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Greening measure to protect nature on farms will be environmentally ineffective, new study shows

EU Member States’ demand for flexibility undermines key CAP measure

A new study has revealed that ‘Ecological Focus Areas (EFAs)’ – a flagship Common Agricultural Policy (CAP) nature protection measure – will deliver negligible benefits for Europe’s wildlife. This is particularly worrying given the low level of nature on arable landscapes. [1]

The European Environmental Bureau (EEB) & BirdLife Europe & Central Asia (ECA) are calling for a significant overhaul of the CAP to make it beneficial for the environment.

The stated aim of EFAs – one of three CAP ‘greening’ measures introduced at the last CAP reform in 2013 – is to ensure that at least 5% of total EU arable land [2] is dedicated to nature protection. However, research commissioned by the EEB and BirdLife ECA shows that while farmers more than met this target on paper, in practice crops which have negligible effects on biodiversity are being grown on 75% of land declared [3] as an EFA .

The analysis, carried out by the Institute for European Environmental Policy (IEEP), looks into the ecological impact of the options available to farmers in 13 EU countries and regions [4] to comply with the EFA requirement. Member States are allowing farmers to count commercial crops with no proven biodiversity benefits towards their commitment to dedicate land to nature.

The study also shows that unless the use of pesticides is also limited in these areas, wildlife in them will remain limited. These findings come as 18 Member States [5] recently attempted to block a Commission proposal to ban the use of pesticides on EFAs. The Commission will decide whether to uphold its proposal for a ban when it publishes its draft Delegated Acts on greening simplification within the next few weeks. 33 MEPs voiced their support for the Commission’s plan to ban pesticides on EFAs.

EEB Senior Policy Officer for Biodiversity and Ecosystems, Leonardo Mazza, said;

Paying farmers to make space for nature is about ensuring that part of our farmed landscape is a safe haven for wildlife such as birds, bees and butterflies. It is therefore scandalous that some of the options EU Member States have made available to farmers to meet their EFA requirement have close to no ecological value.”

BirdLife ECA Senior EU Agriculture and Bioenergy Policy Officer, Trees Robijns, said:

“The European Commission’s proposal to exclude the use of pesticides on EFAs deals with a glaringly obvious fault with greening measures. Member States should consider the scientific basis of their opposition to this logical proposal from Commissioner Hogan. 12 billion Euros is spent annually on greening payments; this money should not be spent on maintaining the status quo. The EFA measure, and indeed the CAP as a whole, needs a major overhaul.”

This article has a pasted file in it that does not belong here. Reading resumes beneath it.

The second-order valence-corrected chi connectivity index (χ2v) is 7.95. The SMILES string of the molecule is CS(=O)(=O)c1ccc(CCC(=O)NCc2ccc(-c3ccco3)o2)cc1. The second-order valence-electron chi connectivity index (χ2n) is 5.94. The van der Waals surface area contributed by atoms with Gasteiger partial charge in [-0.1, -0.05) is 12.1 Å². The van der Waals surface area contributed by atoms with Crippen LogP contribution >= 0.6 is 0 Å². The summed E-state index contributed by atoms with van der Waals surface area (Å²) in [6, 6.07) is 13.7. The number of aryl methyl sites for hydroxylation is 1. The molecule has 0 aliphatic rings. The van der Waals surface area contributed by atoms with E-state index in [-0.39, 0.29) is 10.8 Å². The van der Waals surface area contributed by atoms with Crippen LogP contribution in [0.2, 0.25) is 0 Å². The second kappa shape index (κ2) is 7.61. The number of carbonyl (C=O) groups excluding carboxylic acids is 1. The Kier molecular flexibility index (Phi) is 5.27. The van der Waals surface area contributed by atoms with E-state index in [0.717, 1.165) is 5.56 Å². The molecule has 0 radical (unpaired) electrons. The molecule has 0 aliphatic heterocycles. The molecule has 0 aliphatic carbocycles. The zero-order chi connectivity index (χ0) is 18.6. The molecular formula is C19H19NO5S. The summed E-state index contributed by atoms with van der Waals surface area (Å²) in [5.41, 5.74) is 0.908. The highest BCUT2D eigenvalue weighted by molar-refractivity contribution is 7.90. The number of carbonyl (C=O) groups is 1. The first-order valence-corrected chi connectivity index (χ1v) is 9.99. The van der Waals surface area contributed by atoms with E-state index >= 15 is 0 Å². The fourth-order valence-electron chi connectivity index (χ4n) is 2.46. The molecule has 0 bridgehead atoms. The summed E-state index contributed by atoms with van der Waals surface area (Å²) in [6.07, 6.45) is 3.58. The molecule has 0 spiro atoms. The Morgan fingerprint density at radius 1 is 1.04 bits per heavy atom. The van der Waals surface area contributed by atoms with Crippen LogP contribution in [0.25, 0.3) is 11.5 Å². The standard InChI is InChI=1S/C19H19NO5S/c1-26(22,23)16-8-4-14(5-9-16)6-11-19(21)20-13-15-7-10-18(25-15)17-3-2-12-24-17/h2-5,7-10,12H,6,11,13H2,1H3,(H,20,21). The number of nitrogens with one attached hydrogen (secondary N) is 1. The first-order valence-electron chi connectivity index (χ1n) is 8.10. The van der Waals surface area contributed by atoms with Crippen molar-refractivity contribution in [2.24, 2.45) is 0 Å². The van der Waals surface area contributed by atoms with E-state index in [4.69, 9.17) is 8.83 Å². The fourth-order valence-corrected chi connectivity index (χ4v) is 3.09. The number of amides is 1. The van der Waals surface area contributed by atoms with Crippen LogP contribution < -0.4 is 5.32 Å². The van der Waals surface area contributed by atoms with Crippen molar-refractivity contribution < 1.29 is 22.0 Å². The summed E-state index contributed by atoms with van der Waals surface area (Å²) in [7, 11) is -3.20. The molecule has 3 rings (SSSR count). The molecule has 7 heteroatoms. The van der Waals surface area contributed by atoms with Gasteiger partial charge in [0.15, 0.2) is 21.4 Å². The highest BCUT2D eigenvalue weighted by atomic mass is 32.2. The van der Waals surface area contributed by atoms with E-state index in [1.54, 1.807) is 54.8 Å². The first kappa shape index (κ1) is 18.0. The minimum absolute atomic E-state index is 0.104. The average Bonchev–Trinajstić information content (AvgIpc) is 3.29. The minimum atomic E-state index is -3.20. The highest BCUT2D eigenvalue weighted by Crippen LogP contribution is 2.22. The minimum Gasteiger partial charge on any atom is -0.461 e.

ENDS

Notes for editors:

[1] Farming relies on natural resources and the environment, yet as a sector it has one of the biggest impacts on our environment and poses a grave threat to biodiversity in the EU. An Institut für Agrarökologie und Biodiversität (IFAB) study from September 2015 found that 95% of all investigated arable landscapes had low levels of biodiversity even in regions where it was expected to be high.

[2] Some farms (e.g. small-scale farms) are exempt from the obligation.

[3] 14% of EU arable land was declared as an EFA. 10.5% of total EU arable land (75% of EFA) is covered by crop options. Approximately 3.5% of EU arable land is dedicated to nature protection – falling short of the 5% target.

[4] France, Germany, Italy, Hungary, the Netherlands, Poland, Romania, Spain, the UK (all four regions) and the Flanders region of Belgium.

France and Scotland have not declared their data to the European Commission. EU Commission data was the basis for the assessment to be done.

This new research builds on previous work from the IEEP which showed that the flexibility afforded to Member States during the political negotiations means they tend to choose the least environmentally ambitious options at the implementation stage. EU Member States bowed to political pressure from large farm unions who fought to reduce the environmental ambition in the final political agreement. The elements they can design themselves via quite extensive flexibility introduced into the text have either not been used in favour of biodiversity or in certain cases, actively undermine the biodiversity benefits of these elements.

[5] Croatia, Czech Republic, Denmark, Estonia, Finland, France, Greece, Hungary, Ireland, Latvia, Lithuania, Luxembourg, Poland, Portugal, Romania, Slovenia, Sweden and the United Kingdom